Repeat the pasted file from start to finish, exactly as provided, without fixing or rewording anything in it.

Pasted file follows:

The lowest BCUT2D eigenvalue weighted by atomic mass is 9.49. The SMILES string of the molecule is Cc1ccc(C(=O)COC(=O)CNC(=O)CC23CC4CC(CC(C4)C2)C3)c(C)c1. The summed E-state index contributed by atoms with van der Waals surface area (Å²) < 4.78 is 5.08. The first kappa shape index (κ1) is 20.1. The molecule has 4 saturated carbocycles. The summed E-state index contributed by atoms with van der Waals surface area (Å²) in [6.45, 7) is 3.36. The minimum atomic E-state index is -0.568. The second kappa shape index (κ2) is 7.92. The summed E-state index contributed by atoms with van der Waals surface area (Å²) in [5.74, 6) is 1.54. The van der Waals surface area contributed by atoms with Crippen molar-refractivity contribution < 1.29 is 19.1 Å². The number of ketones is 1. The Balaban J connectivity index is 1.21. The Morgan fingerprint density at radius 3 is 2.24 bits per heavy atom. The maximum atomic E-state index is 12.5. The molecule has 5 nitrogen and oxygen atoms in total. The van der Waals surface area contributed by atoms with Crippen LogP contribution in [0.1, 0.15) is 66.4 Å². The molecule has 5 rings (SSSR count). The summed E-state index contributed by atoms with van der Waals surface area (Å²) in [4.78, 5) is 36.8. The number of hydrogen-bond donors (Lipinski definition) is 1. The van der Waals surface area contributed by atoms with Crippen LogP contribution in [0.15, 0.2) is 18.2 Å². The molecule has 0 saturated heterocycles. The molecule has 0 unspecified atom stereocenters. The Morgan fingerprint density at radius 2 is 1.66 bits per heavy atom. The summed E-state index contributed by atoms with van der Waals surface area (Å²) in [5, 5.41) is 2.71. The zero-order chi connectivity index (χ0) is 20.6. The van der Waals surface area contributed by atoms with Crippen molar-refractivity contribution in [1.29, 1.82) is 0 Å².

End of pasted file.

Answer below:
The lowest BCUT2D eigenvalue weighted by atomic mass is 9.49. The SMILES string of the molecule is Cc1ccc(C(=O)COC(=O)CNC(=O)CC23CC4CC(CC(C4)C2)C3)c(C)c1. The summed E-state index contributed by atoms with van der Waals surface area (Å²) < 4.78 is 5.08. The first kappa shape index (κ1) is 20.1. The molecule has 4 saturated carbocycles. The summed E-state index contributed by atoms with van der Waals surface area (Å²) in [6.45, 7) is 3.36. The minimum atomic E-state index is -0.568. The second kappa shape index (κ2) is 7.92. The summed E-state index contributed by atoms with van der Waals surface area (Å²) in [5.74, 6) is 1.54. The van der Waals surface area contributed by atoms with Crippen molar-refractivity contribution < 1.29 is 19.1 Å². The number of ketones is 1. The Balaban J connectivity index is 1.21. The Morgan fingerprint density at radius 3 is 2.24 bits per heavy atom. The maximum atomic E-state index is 12.5. The molecule has 5 nitrogen and oxygen atoms in total. The van der Waals surface area contributed by atoms with Crippen LogP contribution in [0.1, 0.15) is 66.4 Å². The molecule has 5 rings (SSSR count). The summed E-state index contributed by atoms with van der Waals surface area (Å²) in [4.78, 5) is 36.8. The number of hydrogen-bond donors (Lipinski definition) is 1. The van der Waals surface area contributed by atoms with Crippen LogP contribution in [0.15, 0.2) is 18.2 Å². The molecule has 0 saturated heterocycles. The molecule has 0 unspecified atom stereocenters. The Morgan fingerprint density at radius 2 is 1.66 bits per heavy atom. The summed E-state index contributed by atoms with van der Waals surface area (Å²) in [5, 5.41) is 2.71. The zero-order chi connectivity index (χ0) is 20.6. The van der Waals surface area contributed by atoms with Crippen molar-refractivity contribution in [1.29, 1.82) is 0 Å².